PHILADELPHIA — Chip Kelly had coached less than one half of one NFL football game, yet already he was professionally tattooed with one gaudy number: 53.

That's how many plays Kelly's innovative offense would uncork within the first half of what would be a 33-27 victory in Washington, three for touchdowns, all seemingly effective, each carrying the threat that the party could go on forever.

It didn't happen that way, not in the second half, not necessarily through the other games in what has become the Birds' 5-5 season. But those will be the Redskins they will play again Sunday, and while some things have changed, there are some remaining similarities.

So ... is anybody up for 54 first-half plays this time?

“I think what happened that night was relevant, but you can't it take away from the fact that they have changed,” Jason Kelce was saying Thursday after practice at the NovaCare Complex. “And we've changed as an offense, too. You can kind of go back and look at how some guys play and at some of the things you did successfully. But you've certainly got to treat it like it's a new game.”

That's the Eagles' approach, which is sensible, for the opening night victory at FedEx Field became something of a new game even at halftime, as the Skins outscored the Birds, 20-7, in the final 30 minutes and were in reasonable recovery range late in the fourth quarter.

Since then, injuries have made the Eagles change quarterbacks, from Michael Vick, who passed for 203 yards and two touchdowns in that game, to Nick Foles. Since then, Washington quarterback Robert Griffin III has had more chance to recover from the knee injury that had cost him a complete offseason.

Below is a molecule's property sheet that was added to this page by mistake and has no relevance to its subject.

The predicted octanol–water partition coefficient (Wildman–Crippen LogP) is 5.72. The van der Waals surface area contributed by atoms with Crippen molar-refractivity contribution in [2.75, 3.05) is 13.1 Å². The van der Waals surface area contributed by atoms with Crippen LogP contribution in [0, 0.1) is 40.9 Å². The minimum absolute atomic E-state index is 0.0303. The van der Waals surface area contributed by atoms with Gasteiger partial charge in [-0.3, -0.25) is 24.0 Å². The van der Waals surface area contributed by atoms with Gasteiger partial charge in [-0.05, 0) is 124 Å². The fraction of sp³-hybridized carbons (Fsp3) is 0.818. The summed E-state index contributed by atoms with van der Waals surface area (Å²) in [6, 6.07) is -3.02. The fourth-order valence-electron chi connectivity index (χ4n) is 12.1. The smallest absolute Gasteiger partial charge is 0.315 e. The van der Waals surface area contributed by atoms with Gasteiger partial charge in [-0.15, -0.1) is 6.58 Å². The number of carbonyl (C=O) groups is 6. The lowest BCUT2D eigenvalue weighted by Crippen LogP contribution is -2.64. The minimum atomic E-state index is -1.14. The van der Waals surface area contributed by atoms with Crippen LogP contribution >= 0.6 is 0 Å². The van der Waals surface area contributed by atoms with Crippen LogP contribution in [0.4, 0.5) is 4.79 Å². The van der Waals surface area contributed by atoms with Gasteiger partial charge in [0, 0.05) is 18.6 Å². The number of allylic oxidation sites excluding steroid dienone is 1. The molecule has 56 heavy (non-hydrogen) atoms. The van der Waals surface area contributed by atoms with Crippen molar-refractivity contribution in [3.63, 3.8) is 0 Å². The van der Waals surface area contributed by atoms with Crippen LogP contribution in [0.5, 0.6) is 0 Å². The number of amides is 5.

Yet, there is the possibility that the Eagles just match up well against the Redskins ... and could do so again.

“But they are playing better,” said Brent Celek, who'd hauled in a 28-yard TD pass during that early Birds outburst. “They are playing a lot better. We're doing some stuff better and a little bit differently. The difference between Week 1 and Week 11 is a big difference.”

For the Eagles, the obvious change is from Vick, a left-hander, to Foles, a right-hander, from a veteran to a younger player, from a running threat to a quarterback less prone to mistakes. Foles, naturally, watched the film of that early-season victory, but remained unconvinced that it revealed a script for an instant replay.

“You definitely look at that, because that's our team,” he said. “That's our personnel, and how they want to come out and play us. But they've grown week to week, so we just focus on their last couple of games to see what they are trying to do. We break down the film in different scenarios, and study what they like to do. Their defensive coaches know that, too. They know what they've done in the past. And they are going to try to throw us off.”

At 3-6, the Redskins are running low on chances to make something of this season, and thus hardly figure to attempt whatever it was that was so useless to them the first time. Even Kelly, who may never have a professional coaching moment as fulfilling as his first-round, 53-play flurry, is OK with putting it all behind.

“It changes,” Kelly said. “We didn't see Brandon Meriweather in the first game. We'll see him in this game. We didn't see Rob Jackson in the first game. We'll see him in this game. So there are always a couple wrinkles here or there. They played against Mike; they're not going to play against Mike this time. So it's different.

“You've got a body of work and you have a little bit of an understanding, but it's not exactly the same as the first time.”

With a chance to move into first place in the NFC East, that's the approach the Eagles have embraced — to prepare for a game Sunday, not to play remember-when, even if they did once hit the Redskins 53 times in a half.

“That was the first game of the season,” Celek said. “And things are going to be different this time around.”